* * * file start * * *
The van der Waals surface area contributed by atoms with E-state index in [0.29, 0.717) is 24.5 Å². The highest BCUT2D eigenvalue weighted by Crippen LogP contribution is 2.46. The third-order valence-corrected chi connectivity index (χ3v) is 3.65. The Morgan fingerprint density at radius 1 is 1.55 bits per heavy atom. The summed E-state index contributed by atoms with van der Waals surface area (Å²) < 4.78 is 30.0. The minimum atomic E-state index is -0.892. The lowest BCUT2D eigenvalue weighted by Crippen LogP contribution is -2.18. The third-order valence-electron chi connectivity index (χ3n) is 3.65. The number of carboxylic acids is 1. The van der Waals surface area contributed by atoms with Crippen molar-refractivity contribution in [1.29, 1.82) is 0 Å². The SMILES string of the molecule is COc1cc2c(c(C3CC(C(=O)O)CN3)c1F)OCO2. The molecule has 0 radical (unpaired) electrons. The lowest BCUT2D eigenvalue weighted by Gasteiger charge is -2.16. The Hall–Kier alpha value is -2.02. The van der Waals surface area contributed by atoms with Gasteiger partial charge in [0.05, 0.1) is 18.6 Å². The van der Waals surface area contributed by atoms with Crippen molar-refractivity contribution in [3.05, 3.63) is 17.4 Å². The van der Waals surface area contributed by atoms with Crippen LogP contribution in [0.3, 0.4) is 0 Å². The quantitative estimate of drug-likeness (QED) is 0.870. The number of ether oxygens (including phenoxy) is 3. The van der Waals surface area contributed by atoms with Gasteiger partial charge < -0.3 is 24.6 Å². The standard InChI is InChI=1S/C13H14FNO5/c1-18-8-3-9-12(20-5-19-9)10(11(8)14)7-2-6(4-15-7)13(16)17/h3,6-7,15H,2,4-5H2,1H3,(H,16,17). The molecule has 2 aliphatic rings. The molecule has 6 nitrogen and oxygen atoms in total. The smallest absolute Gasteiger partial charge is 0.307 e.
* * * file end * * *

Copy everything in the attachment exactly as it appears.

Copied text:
The van der Waals surface area contributed by atoms with E-state index in [0.29, 0.717) is 24.5 Å². The highest BCUT2D eigenvalue weighted by Crippen LogP contribution is 2.46. The third-order valence-corrected chi connectivity index (χ3v) is 3.65. The Morgan fingerprint density at radius 1 is 1.55 bits per heavy atom. The summed E-state index contributed by atoms with van der Waals surface area (Å²) < 4.78 is 30.0. The minimum atomic E-state index is -0.892. The lowest BCUT2D eigenvalue weighted by Crippen LogP contribution is -2.18. The third-order valence-electron chi connectivity index (χ3n) is 3.65. The number of carboxylic acids is 1. The van der Waals surface area contributed by atoms with Crippen molar-refractivity contribution in [1.29, 1.82) is 0 Å². The SMILES string of the molecule is COc1cc2c(c(C3CC(C(=O)O)CN3)c1F)OCO2. The molecule has 0 radical (unpaired) electrons. The lowest BCUT2D eigenvalue weighted by Gasteiger charge is -2.16. The Hall–Kier alpha value is -2.02. The van der Waals surface area contributed by atoms with Gasteiger partial charge in [0.05, 0.1) is 18.6 Å². The van der Waals surface area contributed by atoms with Crippen molar-refractivity contribution in [3.05, 3.63) is 17.4 Å². The van der Waals surface area contributed by atoms with Crippen LogP contribution in [0.3, 0.4) is 0 Å². The quantitative estimate of drug-likeness (QED) is 0.870. The number of ether oxygens (including phenoxy) is 3. The van der Waals surface area contributed by atoms with Gasteiger partial charge < -0.3 is 24.6 Å². The standard InChI is InChI=1S/C13H14FNO5/c1-18-8-3-9-12(20-5-19-9)10(11(8)14)7-2-6(4-15-7)13(16)17/h3,6-7,15H,2,4-5H2,1H3,(H,16,17). The molecule has 2 aliphatic rings. The molecule has 6 nitrogen and oxygen atoms in total. The smallest absolute Gasteiger partial charge is 0.307 e.